My sisters and I watched the Sound of Music repeatedly growing up, and I found myself singing this song out loud as I made my breakfast this morning. I couldn't help but smile as I began to catalog my own list of favorite things.
Squirrels eating acorns. A peeled grapefruit in my brown ceramic bowl. Letters in my mail box.
Phonecalls from my family. Laughter and lemons. My husband's smile when he sees me walk through the door.
Dresses from Anthropologie (I'm sorry, Ryan). Pretty paper and pens. A freshly brewed cup of coffee in my hot air balloon mug.
Hugs from my father. Cards from my mother. Long walks in the morning.
But one of my all time favorite things is actually quite simple--bread. There is no food I enjoy more. To sit down with a toasted slice of bread, a slather of jam and a cup of coffee is heaven on earth.
And so as Thanksgiving quickly approaches, I am thankful for all of my favorite things and for the ability to pull one of these treasures from my oven each and every week.
Baking bread is a learned skill. It may seem intimidating, but after you make a few loaves, you'll find your confidence increasing. I know that mine certainly did.
I started with making a simple whole wheat bread, and I've since experimented with a wide variety of recipes.
This Cinnamon Swirl Bread rises well and tastes amazing. Growing up, Noelle and I would easily eat one to two packages of Pepperidge Farm's Cinnamon Bread each week. When I found a solid recipe for our favorite childhood treat, I was thrilled.
But taking my first bite? Well then I was in heaven.
This bread is rich and soft and perfectly spiced with cinnamon and sugar. Wonderful toasted with a slather of butter, this bread can make any morning magical. Although the instructions might seem a bit long, this recipe was a joy to work with it. I found myself humming out loud as my arms became covered in flour and my counters were sprinkled with cinnamon sugar.
I hope you all have a beautiful Thanksgiving. I will see you over the weekend!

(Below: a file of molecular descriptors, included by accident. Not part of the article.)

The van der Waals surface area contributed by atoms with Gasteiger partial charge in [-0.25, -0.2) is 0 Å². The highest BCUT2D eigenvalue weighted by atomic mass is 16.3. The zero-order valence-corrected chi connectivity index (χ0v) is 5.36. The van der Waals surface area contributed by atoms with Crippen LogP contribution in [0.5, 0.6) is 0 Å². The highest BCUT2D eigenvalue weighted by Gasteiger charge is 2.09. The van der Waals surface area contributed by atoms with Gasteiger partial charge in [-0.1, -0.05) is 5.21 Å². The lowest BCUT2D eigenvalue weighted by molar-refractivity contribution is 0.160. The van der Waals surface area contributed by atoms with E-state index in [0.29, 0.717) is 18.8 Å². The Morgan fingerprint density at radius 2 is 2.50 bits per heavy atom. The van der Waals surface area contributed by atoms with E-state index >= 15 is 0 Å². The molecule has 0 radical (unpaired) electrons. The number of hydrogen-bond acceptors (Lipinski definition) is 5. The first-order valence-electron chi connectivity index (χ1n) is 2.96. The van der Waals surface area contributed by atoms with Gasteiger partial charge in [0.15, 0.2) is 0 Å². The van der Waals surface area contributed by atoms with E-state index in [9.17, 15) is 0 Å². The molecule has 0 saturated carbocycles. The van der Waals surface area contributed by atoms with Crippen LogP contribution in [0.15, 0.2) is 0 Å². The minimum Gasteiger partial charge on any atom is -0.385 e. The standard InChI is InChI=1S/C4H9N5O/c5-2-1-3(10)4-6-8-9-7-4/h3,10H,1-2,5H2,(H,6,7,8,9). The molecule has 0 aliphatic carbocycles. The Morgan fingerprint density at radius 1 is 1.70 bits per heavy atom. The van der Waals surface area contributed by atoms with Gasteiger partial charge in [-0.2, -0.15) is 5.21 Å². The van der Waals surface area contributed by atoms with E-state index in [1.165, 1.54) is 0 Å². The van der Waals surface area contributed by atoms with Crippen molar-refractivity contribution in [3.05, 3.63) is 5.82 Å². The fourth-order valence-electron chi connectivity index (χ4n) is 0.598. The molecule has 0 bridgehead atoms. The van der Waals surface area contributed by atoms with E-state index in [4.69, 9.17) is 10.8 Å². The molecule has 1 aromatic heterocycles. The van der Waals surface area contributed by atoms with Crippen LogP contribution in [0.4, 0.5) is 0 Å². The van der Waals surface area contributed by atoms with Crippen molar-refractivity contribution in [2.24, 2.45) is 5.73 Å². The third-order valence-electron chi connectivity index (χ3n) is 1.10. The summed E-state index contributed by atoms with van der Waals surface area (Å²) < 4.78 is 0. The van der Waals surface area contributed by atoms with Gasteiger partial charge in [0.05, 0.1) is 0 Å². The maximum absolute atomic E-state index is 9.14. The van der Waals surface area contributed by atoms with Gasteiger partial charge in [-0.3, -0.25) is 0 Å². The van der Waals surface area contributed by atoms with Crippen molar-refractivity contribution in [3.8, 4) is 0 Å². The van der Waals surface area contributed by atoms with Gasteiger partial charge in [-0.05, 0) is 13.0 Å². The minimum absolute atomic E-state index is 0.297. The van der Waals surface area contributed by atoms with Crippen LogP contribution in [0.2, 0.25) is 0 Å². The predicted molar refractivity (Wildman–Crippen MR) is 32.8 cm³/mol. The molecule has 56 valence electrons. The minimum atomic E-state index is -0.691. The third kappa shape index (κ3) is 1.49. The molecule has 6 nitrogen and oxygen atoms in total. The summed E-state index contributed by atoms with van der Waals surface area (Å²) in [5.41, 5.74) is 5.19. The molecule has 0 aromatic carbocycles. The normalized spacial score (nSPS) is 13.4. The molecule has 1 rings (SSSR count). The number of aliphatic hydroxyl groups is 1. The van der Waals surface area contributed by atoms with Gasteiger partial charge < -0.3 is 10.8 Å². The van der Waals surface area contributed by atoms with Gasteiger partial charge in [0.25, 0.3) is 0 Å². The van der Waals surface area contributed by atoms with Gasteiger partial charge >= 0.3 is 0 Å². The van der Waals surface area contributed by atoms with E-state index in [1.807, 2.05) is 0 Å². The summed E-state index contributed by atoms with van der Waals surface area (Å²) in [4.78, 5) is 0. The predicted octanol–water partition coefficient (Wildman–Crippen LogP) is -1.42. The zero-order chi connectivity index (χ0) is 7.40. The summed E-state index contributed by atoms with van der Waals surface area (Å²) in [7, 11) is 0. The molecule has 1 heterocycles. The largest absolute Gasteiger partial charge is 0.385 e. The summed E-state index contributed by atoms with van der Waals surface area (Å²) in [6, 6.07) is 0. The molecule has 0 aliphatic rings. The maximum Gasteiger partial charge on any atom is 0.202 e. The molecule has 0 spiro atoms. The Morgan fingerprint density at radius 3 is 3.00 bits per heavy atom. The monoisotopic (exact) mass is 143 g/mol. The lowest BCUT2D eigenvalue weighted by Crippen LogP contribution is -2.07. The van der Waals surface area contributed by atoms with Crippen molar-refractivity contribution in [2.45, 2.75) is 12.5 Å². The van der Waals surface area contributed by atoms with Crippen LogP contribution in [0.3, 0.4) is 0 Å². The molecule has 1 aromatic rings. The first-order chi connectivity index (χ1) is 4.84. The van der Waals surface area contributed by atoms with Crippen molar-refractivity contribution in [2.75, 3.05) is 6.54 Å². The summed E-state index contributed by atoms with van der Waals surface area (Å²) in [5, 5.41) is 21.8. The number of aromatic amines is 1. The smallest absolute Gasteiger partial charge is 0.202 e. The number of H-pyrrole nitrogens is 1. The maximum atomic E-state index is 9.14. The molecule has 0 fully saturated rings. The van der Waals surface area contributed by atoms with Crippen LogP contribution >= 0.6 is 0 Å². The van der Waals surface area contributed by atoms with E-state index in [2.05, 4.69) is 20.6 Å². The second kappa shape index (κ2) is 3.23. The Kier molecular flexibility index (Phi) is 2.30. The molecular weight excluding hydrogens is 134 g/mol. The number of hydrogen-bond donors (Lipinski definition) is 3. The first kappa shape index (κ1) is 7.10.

*adapted from Cooks Illustrated
1/2 cup granulated sugar
1/4 cup light brown sugar
5 teaspoons ground cinnamon
1 1/2 cups whole milk, heated to 110 degrees
4 T. unsalted butter, (3 of them melted)
3 large egg yolks
4 1/4 cup AP flour, plus more if needed
2 1/4 t. rapid rise yeast (1 pkg.)
1 T. sugar
1 1/2 t. salt
1. In a small bowl, combine your filling/topping ingredients. Measure out 1/4 cup of your mixture and set the rest aside.
2. In a small bowl, whisk together your milk, melted butter, and egg yolks. In the bowl of a stand mixer, combine the 1/4 cup of cinnamon mixture, 1 TBSP sugar, yeast, flour, and salt.
3.Using your dough hook, turn your mixer to low and slowly add the milk mixture. After dough comes together increase you speed to medium and mix the dough until smooth and comes away from the bowl (around 6-8 minutes). Your dough should stick to the bottom of your bowl but not too the sides. You may need to add more flour to achieve this result.
4. Turn out onto a lightly floured surface and form into a smooth round ball. Place in a greased bowl, turning to coat. Cover with plastic wrap and allow to rise for about an hour, or until doubled.
5. Spray a 9x5 loaf pan with cooking spray. On a lightly floured surface, press dough into a 20 x 8 inch rectangle, with the short side facing you. Using a spray bottle filled with water, lightly spray the dough. Sprinkle on the cinnamon sugar mixture (reserving about 2-3 TBSP), leaving a 2 inch border along the top to seal. Lightly spray the cinnamon sugar with the water. Roll up from the edge nearest you and finish at the sugarless end. Pinch to seal. Place in the loaf pan seam side down. Cover loosely with plastic wrap and allow to for rise another 1 to 1 1/2 hours.
6. Adjust oven rack to middle position, and heat oven to 350 degrees. Melt 1 TBSP of butter and brush over top of dough. Sprinkle with remaining sugar, and bake until top is deep brown and internal temperature is 185 to 190 degrees, about 45 to 60 minutes. Turn bread out and cool on wire rack before slicing.
Anecdotes and Apple Cores